On March 5, the Narragansett Town Council approved a new ordinance to recoup emergency response costs. While no formal action has been taken yet, it is expected that the ACLU will also challenge this in court when an appropriate case occurs.

For copies of the ACLU’s press release and the ordinance approved at the August 22, 2011 meeting, see the attached PDFs.

Maribeth Gardiner April 18, 2012 at 05:47 PM
Caution: Children At Play; let's just change the rules as we play so that the outcome is always in our favor.
Stephen Greenwell April 18, 2012 at 05:59 PM
Per the state's website, it's actually 30 days in a town in order to be eligible to vote on the local officials and ballot questions, as long as you make that town your primary residence: http://www.elections.state.ri.us/faq/#howlong
I'm Tired of the Games April 19, 2012 at 08:02 PM
While I'm usually a strong supporter of the NPD, I think they have jumped the gun on this one. Obviously, somebody complained to them resulting in the request of a definition of "resident" from the solicitor. Since Chief Hoxsie admitted the ordinance needs revision, NPD should have waited until it was changed to begin enforcement. Not doing so gives rise to this lawsuit. The biggest issue is what is a resident? The same yardstick should be applied at the Town Beach for parking and admission, summertime and wintertime parking. What is good for one is good for all. As for the complaints of misbehaving students or renters (winter and summer) NPD needs the tools to enforce the ordinances for the good of all and continue to vigorously enfore them. Parking permits are the least of Narragansett's problems dealing with the unruly. Let's get the ordinance amended to reflect one definition of who is a resident before enforcing imaginary rules.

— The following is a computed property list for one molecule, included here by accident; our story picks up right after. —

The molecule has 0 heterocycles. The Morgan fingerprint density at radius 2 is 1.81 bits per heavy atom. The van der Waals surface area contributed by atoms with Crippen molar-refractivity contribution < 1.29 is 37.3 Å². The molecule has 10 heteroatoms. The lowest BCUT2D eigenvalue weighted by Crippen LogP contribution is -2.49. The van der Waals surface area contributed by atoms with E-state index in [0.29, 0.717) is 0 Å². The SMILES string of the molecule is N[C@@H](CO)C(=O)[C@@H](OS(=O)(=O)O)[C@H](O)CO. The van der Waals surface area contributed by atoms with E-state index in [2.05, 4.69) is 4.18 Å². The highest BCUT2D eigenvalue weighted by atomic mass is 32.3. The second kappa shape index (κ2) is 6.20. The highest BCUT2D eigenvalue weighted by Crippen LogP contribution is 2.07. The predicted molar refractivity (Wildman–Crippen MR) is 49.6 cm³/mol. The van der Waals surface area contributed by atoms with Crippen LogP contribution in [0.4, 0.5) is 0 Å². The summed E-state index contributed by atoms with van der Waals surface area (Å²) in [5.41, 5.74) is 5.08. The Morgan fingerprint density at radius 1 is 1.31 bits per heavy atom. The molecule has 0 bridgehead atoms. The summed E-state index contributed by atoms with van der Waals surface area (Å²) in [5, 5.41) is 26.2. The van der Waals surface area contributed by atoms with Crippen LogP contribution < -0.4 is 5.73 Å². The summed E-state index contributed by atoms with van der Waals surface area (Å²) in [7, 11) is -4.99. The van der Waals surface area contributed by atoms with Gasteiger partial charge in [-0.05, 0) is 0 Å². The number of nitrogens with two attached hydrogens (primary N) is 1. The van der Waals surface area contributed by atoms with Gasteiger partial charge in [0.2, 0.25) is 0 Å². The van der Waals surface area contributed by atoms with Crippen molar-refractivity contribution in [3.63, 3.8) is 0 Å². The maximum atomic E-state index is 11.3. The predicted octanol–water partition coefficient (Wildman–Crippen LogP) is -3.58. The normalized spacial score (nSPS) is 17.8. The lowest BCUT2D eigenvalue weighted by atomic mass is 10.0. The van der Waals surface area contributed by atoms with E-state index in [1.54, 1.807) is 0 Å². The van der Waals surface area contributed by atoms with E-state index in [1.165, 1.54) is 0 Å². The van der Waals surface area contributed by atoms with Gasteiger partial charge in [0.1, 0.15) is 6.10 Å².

I'm Tired of the Games April 20, 2012 at 03:32 PM
Other than going into Executive Session Monday night 4/23 since they are being sued, there is NOTHING ON THE MEETING AGENDA to revise the ordinance as Chief Hoxsie said needed to be done. No wonder the Town is being sued!
colleen May 06, 2012 at 01:30 PM
As a property owner but not a "resident" I pay taxes to the town supporting services I don't take advantage of. At minimum tenants should be able to park cars on the streets if the "regular" residents can. There is no harm to "full time" occupants of the town. No one owns the parking spaces on the street. As for students who disturb you - call the police they have plenty of tools that they can and do use. I am a landlord the students who rent my house are not my kids so I can influence them only as a landlord. The regulations to enforce reasonable standards to preserve quiet enjoyment help me. I don't want 50 underage kids drinking beer in my house. However, the content and enforcement of those regulations is increasingly biased as this recent incident points out. Parking - what next?